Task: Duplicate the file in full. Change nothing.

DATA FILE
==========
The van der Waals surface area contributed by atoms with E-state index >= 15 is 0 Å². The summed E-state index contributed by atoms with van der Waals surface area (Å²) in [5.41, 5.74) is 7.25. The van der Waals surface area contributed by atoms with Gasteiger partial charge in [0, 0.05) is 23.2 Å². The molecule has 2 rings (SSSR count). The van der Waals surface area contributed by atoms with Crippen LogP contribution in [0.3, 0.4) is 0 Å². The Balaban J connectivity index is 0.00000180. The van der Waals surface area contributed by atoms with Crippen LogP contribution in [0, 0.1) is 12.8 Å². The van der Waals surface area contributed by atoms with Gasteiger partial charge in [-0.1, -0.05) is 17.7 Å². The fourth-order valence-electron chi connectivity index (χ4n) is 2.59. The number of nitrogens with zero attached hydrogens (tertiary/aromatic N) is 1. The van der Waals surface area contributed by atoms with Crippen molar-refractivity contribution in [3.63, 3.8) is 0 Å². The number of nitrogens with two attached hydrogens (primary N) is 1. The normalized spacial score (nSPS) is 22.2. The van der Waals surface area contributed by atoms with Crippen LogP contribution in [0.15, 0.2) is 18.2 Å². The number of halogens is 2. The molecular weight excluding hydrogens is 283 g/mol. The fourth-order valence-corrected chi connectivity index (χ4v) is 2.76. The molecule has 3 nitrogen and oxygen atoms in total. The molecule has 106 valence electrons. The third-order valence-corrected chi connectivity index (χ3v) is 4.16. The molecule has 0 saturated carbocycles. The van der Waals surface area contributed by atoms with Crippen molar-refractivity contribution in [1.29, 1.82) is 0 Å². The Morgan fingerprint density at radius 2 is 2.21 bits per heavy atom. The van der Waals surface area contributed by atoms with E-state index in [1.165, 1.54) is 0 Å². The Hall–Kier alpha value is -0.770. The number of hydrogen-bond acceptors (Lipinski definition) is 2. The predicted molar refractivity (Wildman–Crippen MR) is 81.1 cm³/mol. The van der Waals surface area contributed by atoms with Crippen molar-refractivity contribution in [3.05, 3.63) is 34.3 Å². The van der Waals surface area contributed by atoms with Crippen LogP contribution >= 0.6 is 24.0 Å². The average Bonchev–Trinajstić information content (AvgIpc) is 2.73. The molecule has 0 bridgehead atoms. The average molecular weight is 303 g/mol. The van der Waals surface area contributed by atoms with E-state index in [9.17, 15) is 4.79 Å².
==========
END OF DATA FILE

The van der Waals surface area contributed by atoms with E-state index >= 15 is 0 Å². The summed E-state index contributed by atoms with van der Waals surface area (Å²) in [5.41, 5.74) is 7.25. The van der Waals surface area contributed by atoms with Gasteiger partial charge in [0, 0.05) is 23.2 Å². The molecule has 2 rings (SSSR count). The van der Waals surface area contributed by atoms with Crippen LogP contribution in [0.3, 0.4) is 0 Å². The Balaban J connectivity index is 0.00000180. The van der Waals surface area contributed by atoms with Crippen LogP contribution in [0, 0.1) is 12.8 Å². The van der Waals surface area contributed by atoms with Gasteiger partial charge in [-0.1, -0.05) is 17.7 Å². The fourth-order valence-electron chi connectivity index (χ4n) is 2.59. The number of nitrogens with zero attached hydrogens (tertiary/aromatic N) is 1. The van der Waals surface area contributed by atoms with Crippen molar-refractivity contribution in [3.63, 3.8) is 0 Å². The number of nitrogens with two attached hydrogens (primary N) is 1. The normalized spacial score (nSPS) is 22.2. The van der Waals surface area contributed by atoms with Crippen LogP contribution in [0.15, 0.2) is 18.2 Å². The number of halogens is 2. The molecular weight excluding hydrogens is 283 g/mol. The fourth-order valence-corrected chi connectivity index (χ4v) is 2.76. The molecule has 3 nitrogen and oxygen atoms in total. The molecule has 106 valence electrons. The third-order valence-corrected chi connectivity index (χ3v) is 4.16. The molecule has 0 saturated carbocycles. The van der Waals surface area contributed by atoms with Crippen molar-refractivity contribution in [1.29, 1.82) is 0 Å². The Morgan fingerprint density at radius 2 is 2.21 bits per heavy atom. The van der Waals surface area contributed by atoms with E-state index in [1.165, 1.54) is 0 Å². The Hall–Kier alpha value is -0.770. The number of hydrogen-bond acceptors (Lipinski definition) is 2. The predicted molar refractivity (Wildman–Crippen MR) is 81.1 cm³/mol. The van der Waals surface area contributed by atoms with Crippen molar-refractivity contribution in [3.05, 3.63) is 34.3 Å². The van der Waals surface area contributed by atoms with Crippen LogP contribution >= 0.6 is 24.0 Å². The average Bonchev–Trinajstić information content (AvgIpc) is 2.73. The molecule has 0 bridgehead atoms. The average molecular weight is 303 g/mol. The van der Waals surface area contributed by atoms with E-state index in [9.17, 15) is 4.79 Å².